“The competition was for a non-fiction book of a minimum of 30,000 words,” she explained.
“I looked back at my word count for all these stories I had been writing and, low and behold, I had enough to enter. I thought I would enter to get some objective comment on my work, but then I ended up winning second place.
“There was no prize other than a certificate, but the adjudicator commented that my work could ‘have commercial potential’. Being able to earn money from writing was a dream I had always had, so those were magic words.”
Not long after this success, Helen decided to publish her memoir and the first paperback copies of A Life In Mouthfuls appeared.
Now Helen is writing full-time alongside doing a number of other projects, and she is finding her new career was a dish best served cold.
She said: “Food is very evocative. At the time I started writing, I was reading a lot of Joanne Harris’s work, including Chocolat and Blackberry Wine, so she was a role model for me.
“It wasn’t hard to think of recipes or meals for each part of my life. In some instances, it was more difficult to narrow it down.”
From the book: Strawberry fields forever delicious
If you drive along the north bank of the River Tay, known as the Carse of Gowrie, you will see polytunnels stretching for miles and miles. They’re not as scenic as the uncovered raspberry and strawberry fields used to be, but they’re a lot more productive and have extended the Scottish soft fruit season hugely.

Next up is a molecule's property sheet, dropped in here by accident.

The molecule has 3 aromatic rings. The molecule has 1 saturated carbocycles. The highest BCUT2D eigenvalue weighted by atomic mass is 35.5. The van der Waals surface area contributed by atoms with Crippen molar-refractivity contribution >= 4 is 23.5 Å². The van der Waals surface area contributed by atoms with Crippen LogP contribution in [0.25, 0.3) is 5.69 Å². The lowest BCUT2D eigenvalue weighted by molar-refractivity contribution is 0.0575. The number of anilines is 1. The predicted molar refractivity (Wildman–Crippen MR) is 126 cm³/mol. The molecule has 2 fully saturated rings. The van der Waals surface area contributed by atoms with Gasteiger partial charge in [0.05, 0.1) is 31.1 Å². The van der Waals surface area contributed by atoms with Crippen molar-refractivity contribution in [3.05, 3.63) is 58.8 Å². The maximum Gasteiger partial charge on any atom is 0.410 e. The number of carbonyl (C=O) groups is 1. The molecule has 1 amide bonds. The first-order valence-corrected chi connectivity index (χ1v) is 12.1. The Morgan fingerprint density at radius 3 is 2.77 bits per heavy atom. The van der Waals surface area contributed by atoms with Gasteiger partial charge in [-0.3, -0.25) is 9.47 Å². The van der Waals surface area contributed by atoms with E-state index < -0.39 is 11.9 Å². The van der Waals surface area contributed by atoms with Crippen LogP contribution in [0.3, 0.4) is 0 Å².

This is good news for anyone who loves a sweet fresh berry but also for legions of pickers and packers, many of whom came from Eastern Europe many seasons ago, and stayed to bring up families here. For the last few years, the UK’s protracted Brexit process has made life pretty uncertain for many of them and we’re all crossing our fingers that the madness will soon settle down and we can all get on with our lives.
Meantime strawberry and raspberry jams are a great favourite here, with jam fruit costing much less at wayside stalls than the bigger, more perfect berries. They really make the taste of summer last, and are a good thing to have in the cupboard, or take as a gift. However, they are high in sugar – typically, the same amount of sugar as fruit in any batch of jam. You can cut it down to half the quantity of sugar to fruit using jam sugar or some lemon juice in the case of strawberries to make sure it sets. Then after breaking the seal in the jar, keep it in the fridge for up to a month.
Or you could buy your jam from another keen jam maker, and use your own berries to make a gorgeous summery cocktail which is forever in my mind emblematic of my friends Donna and Rhona. Donna is from Arkansas and, after work one day, taught Rhona and me to drink strawberry daiquiris (and on another occasion, margaritas, but that’s another story).
Best to measure the spirits just to retain some sense of control. So, crush a pile of ice cubes using your favourite method (poly bag and rolling pin suits me) and put them in a blender goblet. Add 100ml white rum, maybe half a pound of strawberries, a couple of tablespoons of lime juice, freshly squeezed if you can get hold of them, and give it a whizz. Taste and add a bit of icing sugar, if needed to sweeten a little. Pour into three or four glasses and toast your friends. Repeat.
A Life In Mouthfuls: Scottish Food And Drink Memories is out now